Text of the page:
Just a Minute With: Leonardo DiCaprio and "Body of Lies"
By Bob Tourtellotte
LOS ANGELES (Reuters) - Born of Hollywood, acting as a teenager, Oscar-nominated by age 19, Leonardo DiCaprio is a product of the film studio's star-making machine.
He made young women swoon in the biggest box office hit of all-time, 1997's "Titanic," but his youthful looks meant the transition to strong, leading man roles would be difficult. Yet, as he left his 20s and entered his 30s, he earned Oscar nominations for playing Howard Hughes in 2004's "The Aviator" and two years later, a gem smuggler in "Blood Diamond."
He has become an activist for environmental issues, making a global warming documentary, "The 11th Hour."
Donald De Line, producer of DiCaprio's new spy thriller "Body of Lies" dealing with the CIA and the wars in Afghanistan and Iraq, called him "an intellectually curious man who has a mature world view and way of looking at things."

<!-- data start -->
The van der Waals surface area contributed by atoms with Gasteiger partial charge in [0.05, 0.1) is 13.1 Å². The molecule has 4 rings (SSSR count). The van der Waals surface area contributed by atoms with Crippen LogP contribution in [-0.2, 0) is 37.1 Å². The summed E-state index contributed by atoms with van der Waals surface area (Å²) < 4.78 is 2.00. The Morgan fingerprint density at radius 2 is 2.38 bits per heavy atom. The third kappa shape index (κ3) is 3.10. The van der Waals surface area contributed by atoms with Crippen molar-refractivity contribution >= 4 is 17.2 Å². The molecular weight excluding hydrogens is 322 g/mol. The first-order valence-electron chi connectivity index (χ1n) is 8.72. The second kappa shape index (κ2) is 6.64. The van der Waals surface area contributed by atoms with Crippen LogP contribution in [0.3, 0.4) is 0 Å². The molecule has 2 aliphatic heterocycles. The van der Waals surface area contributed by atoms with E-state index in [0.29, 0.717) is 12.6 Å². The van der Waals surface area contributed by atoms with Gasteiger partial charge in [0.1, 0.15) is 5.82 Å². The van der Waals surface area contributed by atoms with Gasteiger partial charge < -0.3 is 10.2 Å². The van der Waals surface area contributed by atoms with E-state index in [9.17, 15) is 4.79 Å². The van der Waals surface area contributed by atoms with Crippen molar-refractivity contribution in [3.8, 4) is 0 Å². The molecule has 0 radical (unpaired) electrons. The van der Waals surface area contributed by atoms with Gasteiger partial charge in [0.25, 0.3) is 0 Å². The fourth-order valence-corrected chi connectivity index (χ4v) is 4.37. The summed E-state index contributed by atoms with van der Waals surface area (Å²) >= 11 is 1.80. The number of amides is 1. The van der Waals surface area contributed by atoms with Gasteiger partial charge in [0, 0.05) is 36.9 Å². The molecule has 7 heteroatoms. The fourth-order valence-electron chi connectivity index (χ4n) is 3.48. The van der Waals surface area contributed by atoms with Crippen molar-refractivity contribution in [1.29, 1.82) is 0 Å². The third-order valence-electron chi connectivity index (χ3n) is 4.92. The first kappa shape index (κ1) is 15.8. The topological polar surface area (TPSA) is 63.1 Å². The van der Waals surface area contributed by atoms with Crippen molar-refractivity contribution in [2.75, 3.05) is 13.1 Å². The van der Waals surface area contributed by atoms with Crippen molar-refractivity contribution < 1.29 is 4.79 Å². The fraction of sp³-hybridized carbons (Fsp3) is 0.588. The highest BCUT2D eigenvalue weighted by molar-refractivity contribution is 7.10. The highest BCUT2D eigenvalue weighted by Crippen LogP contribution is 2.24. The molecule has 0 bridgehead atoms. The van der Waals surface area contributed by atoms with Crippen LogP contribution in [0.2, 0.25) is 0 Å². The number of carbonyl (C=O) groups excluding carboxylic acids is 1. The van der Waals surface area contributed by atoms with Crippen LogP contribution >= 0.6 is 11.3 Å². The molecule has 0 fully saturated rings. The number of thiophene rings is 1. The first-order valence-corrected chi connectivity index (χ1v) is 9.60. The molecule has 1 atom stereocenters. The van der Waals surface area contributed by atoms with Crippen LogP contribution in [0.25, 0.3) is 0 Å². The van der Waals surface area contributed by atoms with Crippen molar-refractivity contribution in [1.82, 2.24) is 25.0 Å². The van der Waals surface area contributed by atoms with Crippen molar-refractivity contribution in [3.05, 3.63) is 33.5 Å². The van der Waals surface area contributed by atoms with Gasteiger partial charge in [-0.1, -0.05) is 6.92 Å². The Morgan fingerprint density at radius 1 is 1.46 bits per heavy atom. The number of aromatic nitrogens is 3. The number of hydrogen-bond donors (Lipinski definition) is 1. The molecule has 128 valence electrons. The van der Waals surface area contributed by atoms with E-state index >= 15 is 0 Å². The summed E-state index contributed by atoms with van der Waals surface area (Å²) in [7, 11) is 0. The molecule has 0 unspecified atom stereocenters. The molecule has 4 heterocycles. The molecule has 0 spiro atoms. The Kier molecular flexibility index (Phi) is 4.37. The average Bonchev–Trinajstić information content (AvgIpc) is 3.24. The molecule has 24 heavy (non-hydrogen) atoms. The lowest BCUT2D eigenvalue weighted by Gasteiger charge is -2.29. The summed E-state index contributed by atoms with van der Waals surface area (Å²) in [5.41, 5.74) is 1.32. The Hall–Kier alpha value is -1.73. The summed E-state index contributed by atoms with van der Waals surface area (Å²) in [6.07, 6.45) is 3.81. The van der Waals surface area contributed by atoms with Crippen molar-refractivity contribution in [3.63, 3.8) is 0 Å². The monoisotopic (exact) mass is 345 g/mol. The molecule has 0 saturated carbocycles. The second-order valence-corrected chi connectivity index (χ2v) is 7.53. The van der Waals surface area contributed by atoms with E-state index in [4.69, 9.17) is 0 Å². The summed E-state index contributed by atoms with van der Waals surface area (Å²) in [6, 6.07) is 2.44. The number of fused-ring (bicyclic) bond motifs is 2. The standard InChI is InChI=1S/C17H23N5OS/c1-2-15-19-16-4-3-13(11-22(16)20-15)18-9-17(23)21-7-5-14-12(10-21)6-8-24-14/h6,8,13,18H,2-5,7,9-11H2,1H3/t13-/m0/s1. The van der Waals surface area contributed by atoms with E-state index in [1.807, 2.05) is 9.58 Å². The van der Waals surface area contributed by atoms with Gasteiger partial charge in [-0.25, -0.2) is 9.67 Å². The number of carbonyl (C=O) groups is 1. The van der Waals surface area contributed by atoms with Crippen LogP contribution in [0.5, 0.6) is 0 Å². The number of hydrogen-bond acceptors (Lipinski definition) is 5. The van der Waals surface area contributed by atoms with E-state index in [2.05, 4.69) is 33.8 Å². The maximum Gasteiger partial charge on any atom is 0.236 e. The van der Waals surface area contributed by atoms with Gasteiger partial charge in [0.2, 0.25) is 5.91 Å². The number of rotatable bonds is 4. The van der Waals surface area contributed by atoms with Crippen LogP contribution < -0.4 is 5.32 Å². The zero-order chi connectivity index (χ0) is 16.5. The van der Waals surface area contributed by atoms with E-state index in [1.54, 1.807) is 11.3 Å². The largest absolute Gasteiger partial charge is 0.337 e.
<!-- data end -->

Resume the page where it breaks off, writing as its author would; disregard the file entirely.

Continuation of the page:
DiCaprio spoke about "Body of Lies," in which he plays a CIA agent trying to make sense of his life inside the agency.
Q: As you've grown older, has it been important to take movie roles that have something to say to audiences? "Blood Diamond" delivered a message, as does "Body of Lies."
A: "Absolutely. You are unconsciously drawn toward subject matters like that. They are exciting and slightly dangerous and provocative. That doesn't always mean that people: a) are going to want to see them, or b) they are going to be quality pieces, or c) they'll have any kind of impact whatsoever. First of all you have to make a good movie that is entertaining. Then you have to say, 'Now let's talk about the politics.' If you do a film just for the sake of making a statement to the world -- which I don't think this movie is -- and people don't see, it's a profound waste of time."
Q: When do movies preach too much? Continued...